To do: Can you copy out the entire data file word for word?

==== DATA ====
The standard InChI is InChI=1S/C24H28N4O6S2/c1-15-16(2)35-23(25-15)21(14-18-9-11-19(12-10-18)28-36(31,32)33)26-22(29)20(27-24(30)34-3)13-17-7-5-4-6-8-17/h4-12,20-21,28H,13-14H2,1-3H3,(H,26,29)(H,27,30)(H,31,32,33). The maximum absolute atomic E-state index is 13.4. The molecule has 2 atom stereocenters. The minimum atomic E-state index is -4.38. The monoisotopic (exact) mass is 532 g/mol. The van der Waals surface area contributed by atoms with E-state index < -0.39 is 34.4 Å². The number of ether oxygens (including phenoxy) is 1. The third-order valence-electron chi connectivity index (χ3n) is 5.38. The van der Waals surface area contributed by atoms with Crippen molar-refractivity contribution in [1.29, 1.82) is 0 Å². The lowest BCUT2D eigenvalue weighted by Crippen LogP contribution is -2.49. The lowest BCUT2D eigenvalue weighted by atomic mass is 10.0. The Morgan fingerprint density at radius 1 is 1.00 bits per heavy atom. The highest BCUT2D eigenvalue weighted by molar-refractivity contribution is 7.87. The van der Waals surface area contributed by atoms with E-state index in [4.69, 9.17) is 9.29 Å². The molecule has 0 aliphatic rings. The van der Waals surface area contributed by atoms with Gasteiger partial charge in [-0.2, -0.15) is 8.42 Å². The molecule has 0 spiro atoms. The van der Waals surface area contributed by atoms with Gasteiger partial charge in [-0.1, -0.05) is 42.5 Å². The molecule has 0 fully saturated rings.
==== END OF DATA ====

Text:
The standard InChI is InChI=1S/C24H28N4O6S2/c1-15-16(2)35-23(25-15)21(14-18-9-11-19(12-10-18)28-36(31,32)33)26-22(29)20(27-24(30)34-3)13-17-7-5-4-6-8-17/h4-12,20-21,28H,13-14H2,1-3H3,(H,26,29)(H,27,30)(H,31,32,33). The maximum absolute atomic E-state index is 13.4. The molecule has 2 atom stereocenters. The minimum atomic E-state index is -4.38. The monoisotopic (exact) mass is 532 g/mol. The van der Waals surface area contributed by atoms with E-state index < -0.39 is 34.4 Å². The number of ether oxygens (including phenoxy) is 1. The third-order valence-electron chi connectivity index (χ3n) is 5.38. The van der Waals surface area contributed by atoms with Crippen molar-refractivity contribution in [1.29, 1.82) is 0 Å². The lowest BCUT2D eigenvalue weighted by Crippen LogP contribution is -2.49. The lowest BCUT2D eigenvalue weighted by atomic mass is 10.0. The Morgan fingerprint density at radius 1 is 1.00 bits per heavy atom. The highest BCUT2D eigenvalue weighted by molar-refractivity contribution is 7.87. The van der Waals surface area contributed by atoms with E-state index in [4.69, 9.17) is 9.29 Å². The molecule has 0 aliphatic rings. The van der Waals surface area contributed by atoms with Gasteiger partial charge in [-0.2, -0.15) is 8.42 Å². The molecule has 0 spiro atoms. The van der Waals surface area contributed by atoms with Gasteiger partial charge in [-0.1, -0.05) is 42.5 Å². The molecule has 0 fully saturated rings.